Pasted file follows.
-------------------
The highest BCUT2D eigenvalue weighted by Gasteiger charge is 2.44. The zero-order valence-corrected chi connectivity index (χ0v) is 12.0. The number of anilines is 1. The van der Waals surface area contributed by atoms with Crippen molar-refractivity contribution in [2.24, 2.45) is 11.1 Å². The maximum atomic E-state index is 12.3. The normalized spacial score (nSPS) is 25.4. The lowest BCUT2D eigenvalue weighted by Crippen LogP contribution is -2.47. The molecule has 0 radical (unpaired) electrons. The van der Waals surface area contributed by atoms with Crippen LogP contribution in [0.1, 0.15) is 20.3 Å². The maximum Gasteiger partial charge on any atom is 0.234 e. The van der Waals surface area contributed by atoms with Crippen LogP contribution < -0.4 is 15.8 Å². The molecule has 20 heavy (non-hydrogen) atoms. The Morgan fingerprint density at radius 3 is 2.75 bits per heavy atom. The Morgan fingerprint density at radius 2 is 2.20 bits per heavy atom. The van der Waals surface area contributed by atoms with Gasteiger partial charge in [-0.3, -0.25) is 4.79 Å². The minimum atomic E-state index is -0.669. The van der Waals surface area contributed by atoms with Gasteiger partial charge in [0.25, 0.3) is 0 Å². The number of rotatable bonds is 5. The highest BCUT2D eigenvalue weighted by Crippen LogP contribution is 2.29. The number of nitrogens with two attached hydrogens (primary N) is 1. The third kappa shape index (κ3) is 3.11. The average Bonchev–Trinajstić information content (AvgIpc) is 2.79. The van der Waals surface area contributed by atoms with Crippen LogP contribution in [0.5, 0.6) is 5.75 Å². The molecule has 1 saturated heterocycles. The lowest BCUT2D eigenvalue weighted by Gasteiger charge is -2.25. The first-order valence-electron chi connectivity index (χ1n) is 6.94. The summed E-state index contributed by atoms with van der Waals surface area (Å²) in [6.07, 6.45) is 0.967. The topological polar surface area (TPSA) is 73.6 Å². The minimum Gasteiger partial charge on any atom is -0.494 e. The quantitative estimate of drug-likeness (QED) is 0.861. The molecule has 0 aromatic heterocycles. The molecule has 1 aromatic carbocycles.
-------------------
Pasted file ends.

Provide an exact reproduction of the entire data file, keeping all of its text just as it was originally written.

The highest BCUT2D eigenvalue weighted by Gasteiger charge is 2.44. The zero-order valence-corrected chi connectivity index (χ0v) is 12.0. The number of anilines is 1. The van der Waals surface area contributed by atoms with Crippen molar-refractivity contribution in [2.24, 2.45) is 11.1 Å². The maximum atomic E-state index is 12.3. The normalized spacial score (nSPS) is 25.4. The lowest BCUT2D eigenvalue weighted by Crippen LogP contribution is -2.47. The molecule has 0 radical (unpaired) electrons. The van der Waals surface area contributed by atoms with Crippen LogP contribution in [0.1, 0.15) is 20.3 Å². The maximum Gasteiger partial charge on any atom is 0.234 e. The van der Waals surface area contributed by atoms with Crippen LogP contribution < -0.4 is 15.8 Å². The molecule has 20 heavy (non-hydrogen) atoms. The Morgan fingerprint density at radius 3 is 2.75 bits per heavy atom. The Morgan fingerprint density at radius 2 is 2.20 bits per heavy atom. The van der Waals surface area contributed by atoms with Gasteiger partial charge in [-0.3, -0.25) is 4.79 Å². The minimum atomic E-state index is -0.669. The van der Waals surface area contributed by atoms with Gasteiger partial charge in [0.25, 0.3) is 0 Å². The number of rotatable bonds is 5. The highest BCUT2D eigenvalue weighted by Crippen LogP contribution is 2.29. The number of nitrogens with two attached hydrogens (primary N) is 1. The third kappa shape index (κ3) is 3.11. The average Bonchev–Trinajstić information content (AvgIpc) is 2.79. The van der Waals surface area contributed by atoms with Crippen LogP contribution in [0.5, 0.6) is 5.75 Å². The molecule has 1 saturated heterocycles. The lowest BCUT2D eigenvalue weighted by Gasteiger charge is -2.25. The first-order valence-electron chi connectivity index (χ1n) is 6.94. The summed E-state index contributed by atoms with van der Waals surface area (Å²) in [6.07, 6.45) is 0.967. The topological polar surface area (TPSA) is 73.6 Å². The minimum Gasteiger partial charge on any atom is -0.494 e. The quantitative estimate of drug-likeness (QED) is 0.861. The molecule has 0 aromatic heterocycles. The molecule has 1 aromatic carbocycles.